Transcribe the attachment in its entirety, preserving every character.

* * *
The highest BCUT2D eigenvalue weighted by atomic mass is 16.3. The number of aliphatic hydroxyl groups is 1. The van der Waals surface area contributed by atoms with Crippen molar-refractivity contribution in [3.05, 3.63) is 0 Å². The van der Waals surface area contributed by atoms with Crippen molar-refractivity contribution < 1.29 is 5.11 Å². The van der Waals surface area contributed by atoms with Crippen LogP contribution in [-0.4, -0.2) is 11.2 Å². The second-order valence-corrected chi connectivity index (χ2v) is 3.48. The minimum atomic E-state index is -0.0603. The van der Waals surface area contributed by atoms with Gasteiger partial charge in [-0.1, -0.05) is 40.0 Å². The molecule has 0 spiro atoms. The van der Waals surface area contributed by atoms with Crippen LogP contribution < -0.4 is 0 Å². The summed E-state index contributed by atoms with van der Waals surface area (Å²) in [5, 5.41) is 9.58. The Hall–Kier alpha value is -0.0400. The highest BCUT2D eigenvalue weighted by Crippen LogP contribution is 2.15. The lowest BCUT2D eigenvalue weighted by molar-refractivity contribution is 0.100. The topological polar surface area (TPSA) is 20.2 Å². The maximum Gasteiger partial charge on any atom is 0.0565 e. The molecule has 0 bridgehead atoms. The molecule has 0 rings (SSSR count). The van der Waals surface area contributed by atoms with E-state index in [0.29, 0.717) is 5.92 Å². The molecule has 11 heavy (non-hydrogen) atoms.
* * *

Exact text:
The highest BCUT2D eigenvalue weighted by atomic mass is 16.3. The number of aliphatic hydroxyl groups is 1. The van der Waals surface area contributed by atoms with Crippen molar-refractivity contribution in [3.05, 3.63) is 0 Å². The van der Waals surface area contributed by atoms with Crippen molar-refractivity contribution < 1.29 is 5.11 Å². The van der Waals surface area contributed by atoms with Crippen LogP contribution in [-0.4, -0.2) is 11.2 Å². The second-order valence-corrected chi connectivity index (χ2v) is 3.48. The minimum atomic E-state index is -0.0603. The van der Waals surface area contributed by atoms with Gasteiger partial charge in [-0.1, -0.05) is 40.0 Å². The molecule has 0 spiro atoms. The van der Waals surface area contributed by atoms with Crippen LogP contribution < -0.4 is 0 Å². The summed E-state index contributed by atoms with van der Waals surface area (Å²) in [5, 5.41) is 9.58. The Hall–Kier alpha value is -0.0400. The highest BCUT2D eigenvalue weighted by Crippen LogP contribution is 2.15. The lowest BCUT2D eigenvalue weighted by molar-refractivity contribution is 0.100. The topological polar surface area (TPSA) is 20.2 Å². The maximum Gasteiger partial charge on any atom is 0.0565 e. The molecule has 0 bridgehead atoms. The molecule has 0 rings (SSSR count). The van der Waals surface area contributed by atoms with E-state index in [0.29, 0.717) is 5.92 Å². The molecule has 11 heavy (non-hydrogen) atoms.